So in general I felt the attacks were a bit hard to learn. I think the devs might have tried too hard to make funny attacks rather than making sure they worked well. Alyss is of course really fun to control given her extreme power. But she is controlled for such a short time in what I played that it renders her attack mostly kind of underutilized. It may be that she’s playable in a New Game + mode or something upon completing the game which I still haven’t.
GAMEPLAY – THE MAIN GAMEPLAY
However WarpThrough isn’t really about attacking. It’s more so like a speedrun where the goal is to get as many warps in a level as possible. Each warp adds warp energy to your collection which you can later use on forcefields. These give you an extra hit to take before you die since without them, you die in one hit with a monster. They also take out all nearby monsters on the screen when you are hit, so they can be a tactical advantage as well.
Each warp you jump through increases the amount of enemies in the level, which makes it harder to reach the next warp. That being said, there is usually only a set amount of warps you need to get through in order to unlock the rest of the game. So while you can keep going to get a high score and get more energy, the game does have a progression.
The levels also wrap around. This means jumping through the bottom or the sides will bring you to the other side of the room. WarpThrough can also be played in local co-op with up to 4 players. There’s also an arcade mode which I haven’t tried but it’s probably fun for those who just want a simple arcade experience.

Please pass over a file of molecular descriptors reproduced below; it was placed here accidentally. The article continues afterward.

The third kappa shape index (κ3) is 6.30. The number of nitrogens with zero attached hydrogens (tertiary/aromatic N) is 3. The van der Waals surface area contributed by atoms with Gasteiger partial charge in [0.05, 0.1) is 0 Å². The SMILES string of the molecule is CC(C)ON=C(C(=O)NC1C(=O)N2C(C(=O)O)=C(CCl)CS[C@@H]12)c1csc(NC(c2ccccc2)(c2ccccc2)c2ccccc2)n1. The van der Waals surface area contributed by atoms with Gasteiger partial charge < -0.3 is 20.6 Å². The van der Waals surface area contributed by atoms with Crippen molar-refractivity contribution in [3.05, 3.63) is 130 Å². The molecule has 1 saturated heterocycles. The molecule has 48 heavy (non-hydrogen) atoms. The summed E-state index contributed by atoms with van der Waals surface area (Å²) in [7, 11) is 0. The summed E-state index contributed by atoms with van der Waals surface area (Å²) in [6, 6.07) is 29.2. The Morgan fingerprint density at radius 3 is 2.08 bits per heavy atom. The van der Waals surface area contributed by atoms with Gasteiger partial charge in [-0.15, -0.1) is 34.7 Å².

If there is something very positive I have to say about WarpThrough then it’s that it looks really cute. Characters are drawn with a lot of personality and charm. The character portrays are really good at conveying emotion and add a lot to the story sequences.
Generally WarpThrough has a very cute pixel art style. It doesn’t really do much to stand apart from other retro style games on the market, but manages to still look endearing. A lot of the monster designs reminded me of stuff from Undertale, having a similar cute art style. The demons are probably the best designs though. They manage to look really creepy since everything else seems so cute and friendly.
In terms of sound it’s not bad either. The sound effects are pretty cool. And the music has a cool effect of changing style and melody. It does so every time you enter a new warp, without losing the beat.
I also liked the voices of the characters that helped to give them personality. It definitely went a long way to help me hear their voices in my mind when reading the dialogue.
WarpThrough is unfortunately a bit of a mixed bag. While I enjoy the unique gameplay and interesting lore, I feel the game is still a bit too short. The final level is also way too hard in comparison to the rest of the game. The difficulty curve could easily do with some balancing in my opinion. I also encountered some spelling errors while playing the game.
I definitely find the lore of the game really interesting though. As a story the game is really good. I just didn’t find the gameplay sufficiently fun to make it worth getting through. But if Bubble Bobble crossed with interdimensional beings and 4 player co-op sounds like your cup of tea, then definitely check out WarpThrough.
What do you think about our review of WarpThrough? Do you agree with it? Are you going to get the game on PC? Let us know your thoughts in the comments section below. Do you want to read another review? Have a look at our Corpse Party 2 review.
A big thanks to Roofkat for providing this game to Review
A fun and interesting retro arcade game with a surprisingly exciting storyline. 4-player co-op and a unique one-handed control scheme makes this an interesting but flawed experience.
- Cute graphics
- Interesting lore
- Unique control scheme
- Local multiplayer
- Some bad gameplay decisions
- Extremely difficult final level
- Short length